The biggest recommendation is not to edit your passport photo; however, there are small exceptions. Straightening or cropping your photo to your country’s requirements can be done easily without negative effects. This can often be done with your phone’s native editing features.

Before editing, check your country’s government website for size and other factors you’ll need to know. Not all countries are equal, and some get updated yearly. The USA currently requests photos be printed 2 x 2 inches. Your head must be between 1 and 1 3/8 inches from the bottom of the chin to the top of the head once printed.


For slightly more complex editing, you’ll probably need a photo editing app, such as Adobe Photoshop Express (which is free) or Lightroom for mobile.

If your background isn’t white enough, you could edit the white balance to achieve the correct tone. Be wary of affecting your skin color as it needs to remain natural. And if you had any minor distractions in your background, use a clone tool to remove those to ensure the background is all the same color.

Following the required measurements may be difficult from a phone app. If you have access to a computer, you can import your photo to Adobe Photoshop, GIMP, or Photopea to crop and resize it correctly.

Step 8: Print Your Passport Photo

Some countries allow for online passport renewal, in which cases, you won’t need a printed copy of your passport photo. But if you require it printed, it’s easy to do. From a home printer, you can print your passport headshot onto matte or glossy photo paper.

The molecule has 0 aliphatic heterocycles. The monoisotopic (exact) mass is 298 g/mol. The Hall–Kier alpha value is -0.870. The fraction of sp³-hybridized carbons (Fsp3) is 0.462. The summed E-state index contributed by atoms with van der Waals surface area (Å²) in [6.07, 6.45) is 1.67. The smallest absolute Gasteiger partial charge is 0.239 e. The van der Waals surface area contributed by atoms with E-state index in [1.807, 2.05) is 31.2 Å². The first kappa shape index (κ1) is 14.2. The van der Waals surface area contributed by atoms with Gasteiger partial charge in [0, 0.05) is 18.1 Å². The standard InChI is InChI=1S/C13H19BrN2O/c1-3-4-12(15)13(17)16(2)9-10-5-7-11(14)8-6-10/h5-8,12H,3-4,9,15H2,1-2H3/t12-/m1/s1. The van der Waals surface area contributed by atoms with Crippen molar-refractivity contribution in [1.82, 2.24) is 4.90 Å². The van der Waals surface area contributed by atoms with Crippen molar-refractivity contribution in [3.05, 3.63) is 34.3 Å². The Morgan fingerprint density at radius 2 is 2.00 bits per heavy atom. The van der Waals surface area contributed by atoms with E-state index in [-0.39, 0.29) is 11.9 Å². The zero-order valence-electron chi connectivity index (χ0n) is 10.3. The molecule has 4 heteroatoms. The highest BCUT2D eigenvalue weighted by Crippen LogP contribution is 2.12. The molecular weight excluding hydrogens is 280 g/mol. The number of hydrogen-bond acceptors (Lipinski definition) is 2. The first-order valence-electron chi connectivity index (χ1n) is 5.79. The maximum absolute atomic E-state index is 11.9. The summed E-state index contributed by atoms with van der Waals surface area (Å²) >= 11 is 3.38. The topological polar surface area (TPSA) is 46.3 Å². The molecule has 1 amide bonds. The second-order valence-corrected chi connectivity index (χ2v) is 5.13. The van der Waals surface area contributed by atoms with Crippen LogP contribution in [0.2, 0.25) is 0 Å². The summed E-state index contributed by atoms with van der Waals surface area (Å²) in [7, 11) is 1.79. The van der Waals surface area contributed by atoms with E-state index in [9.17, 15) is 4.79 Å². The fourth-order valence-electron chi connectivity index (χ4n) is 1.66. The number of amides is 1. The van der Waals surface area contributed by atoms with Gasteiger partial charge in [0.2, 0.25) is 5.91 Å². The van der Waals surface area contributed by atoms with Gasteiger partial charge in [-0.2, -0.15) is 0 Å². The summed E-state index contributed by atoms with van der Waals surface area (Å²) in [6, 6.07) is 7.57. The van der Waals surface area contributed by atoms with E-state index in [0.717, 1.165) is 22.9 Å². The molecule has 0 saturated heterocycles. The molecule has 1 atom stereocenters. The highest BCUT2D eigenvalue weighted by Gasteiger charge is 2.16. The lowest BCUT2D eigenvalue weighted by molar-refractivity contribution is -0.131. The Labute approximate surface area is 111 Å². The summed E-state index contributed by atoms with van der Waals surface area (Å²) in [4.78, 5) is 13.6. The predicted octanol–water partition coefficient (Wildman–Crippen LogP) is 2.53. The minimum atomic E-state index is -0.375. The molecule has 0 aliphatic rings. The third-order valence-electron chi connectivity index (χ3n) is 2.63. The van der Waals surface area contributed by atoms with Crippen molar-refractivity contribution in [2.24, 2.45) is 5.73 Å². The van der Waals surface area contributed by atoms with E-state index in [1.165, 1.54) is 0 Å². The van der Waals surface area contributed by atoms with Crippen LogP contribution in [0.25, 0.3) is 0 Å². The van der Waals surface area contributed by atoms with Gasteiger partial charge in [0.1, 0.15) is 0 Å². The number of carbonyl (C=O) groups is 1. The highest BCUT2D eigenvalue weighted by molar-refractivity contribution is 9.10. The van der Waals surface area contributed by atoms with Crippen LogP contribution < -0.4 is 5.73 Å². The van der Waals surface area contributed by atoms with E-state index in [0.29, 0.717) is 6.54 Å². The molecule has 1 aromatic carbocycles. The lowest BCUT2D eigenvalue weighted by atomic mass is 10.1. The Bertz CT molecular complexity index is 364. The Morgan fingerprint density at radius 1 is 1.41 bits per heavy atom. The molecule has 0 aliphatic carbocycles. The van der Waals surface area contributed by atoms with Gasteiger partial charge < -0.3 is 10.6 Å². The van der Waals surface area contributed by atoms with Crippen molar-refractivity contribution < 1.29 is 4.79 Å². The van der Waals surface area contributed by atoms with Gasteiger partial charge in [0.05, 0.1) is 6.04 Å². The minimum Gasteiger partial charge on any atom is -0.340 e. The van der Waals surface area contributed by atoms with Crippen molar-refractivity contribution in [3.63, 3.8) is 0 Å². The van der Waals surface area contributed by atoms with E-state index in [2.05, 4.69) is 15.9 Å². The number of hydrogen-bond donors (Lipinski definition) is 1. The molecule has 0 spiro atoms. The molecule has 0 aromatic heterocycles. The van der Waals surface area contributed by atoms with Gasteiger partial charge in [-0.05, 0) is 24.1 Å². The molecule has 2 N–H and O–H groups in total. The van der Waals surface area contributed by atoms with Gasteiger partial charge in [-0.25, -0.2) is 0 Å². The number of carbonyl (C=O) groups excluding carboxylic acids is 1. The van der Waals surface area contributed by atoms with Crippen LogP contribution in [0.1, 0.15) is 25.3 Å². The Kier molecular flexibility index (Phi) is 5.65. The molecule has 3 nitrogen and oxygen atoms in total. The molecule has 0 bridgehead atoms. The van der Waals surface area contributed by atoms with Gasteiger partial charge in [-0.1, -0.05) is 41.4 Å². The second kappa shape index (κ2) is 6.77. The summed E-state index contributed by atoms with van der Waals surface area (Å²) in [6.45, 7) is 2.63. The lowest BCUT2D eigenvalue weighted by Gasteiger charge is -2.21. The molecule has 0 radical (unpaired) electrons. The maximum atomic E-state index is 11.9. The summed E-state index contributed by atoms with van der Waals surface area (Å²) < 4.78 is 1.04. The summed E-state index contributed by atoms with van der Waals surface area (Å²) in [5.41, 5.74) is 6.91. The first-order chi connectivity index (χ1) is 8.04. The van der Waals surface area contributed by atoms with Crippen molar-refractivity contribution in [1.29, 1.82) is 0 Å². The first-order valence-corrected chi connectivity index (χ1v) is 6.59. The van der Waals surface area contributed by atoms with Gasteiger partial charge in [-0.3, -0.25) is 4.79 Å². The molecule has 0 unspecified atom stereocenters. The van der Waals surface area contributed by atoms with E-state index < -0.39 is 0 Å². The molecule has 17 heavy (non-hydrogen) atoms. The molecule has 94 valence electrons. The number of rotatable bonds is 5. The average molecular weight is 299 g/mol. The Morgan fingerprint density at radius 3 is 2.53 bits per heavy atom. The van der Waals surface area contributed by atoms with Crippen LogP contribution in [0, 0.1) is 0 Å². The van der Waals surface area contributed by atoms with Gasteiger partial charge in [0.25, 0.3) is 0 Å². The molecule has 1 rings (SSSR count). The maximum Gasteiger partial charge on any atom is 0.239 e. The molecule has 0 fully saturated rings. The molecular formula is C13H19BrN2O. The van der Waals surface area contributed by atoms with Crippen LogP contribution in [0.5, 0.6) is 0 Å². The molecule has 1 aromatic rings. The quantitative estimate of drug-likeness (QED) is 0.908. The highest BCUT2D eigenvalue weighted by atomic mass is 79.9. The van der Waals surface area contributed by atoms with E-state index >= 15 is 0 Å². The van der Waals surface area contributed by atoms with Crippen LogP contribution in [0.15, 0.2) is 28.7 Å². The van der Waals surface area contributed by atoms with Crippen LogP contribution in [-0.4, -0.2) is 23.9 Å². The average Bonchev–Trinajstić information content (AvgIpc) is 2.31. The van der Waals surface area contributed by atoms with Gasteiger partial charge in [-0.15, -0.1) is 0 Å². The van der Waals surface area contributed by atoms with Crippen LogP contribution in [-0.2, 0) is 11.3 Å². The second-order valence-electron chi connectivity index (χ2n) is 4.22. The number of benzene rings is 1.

From your phone or computer printing settings, set the photo to 100%, so it doesn’t stretch or warp to an incorrect size. If you need multiple copies—and it’s never a bad idea to have them—set your print settings to repeat. Print a test on normal copy paper to check that the sizing is correct before printing on more expensive photo paper.

Once printed, cut them out with scissors and a steady hand. You could also use a Cricut machine or a guillotine. It is often a good idea to keep one or two printed copies of your headshot, in case you need them while traveling.

Create Passport Photos From the Palm of Your Hand

With any modern smartphone, you can save time, money, and embarrassment by taking your passport photos in the comfort of your own home. It’s easy to do on your own, and probably even easier to do with a friend. You don’t need any special equipment and you’ll only need to leave the house to walk to your mailbox to post the application.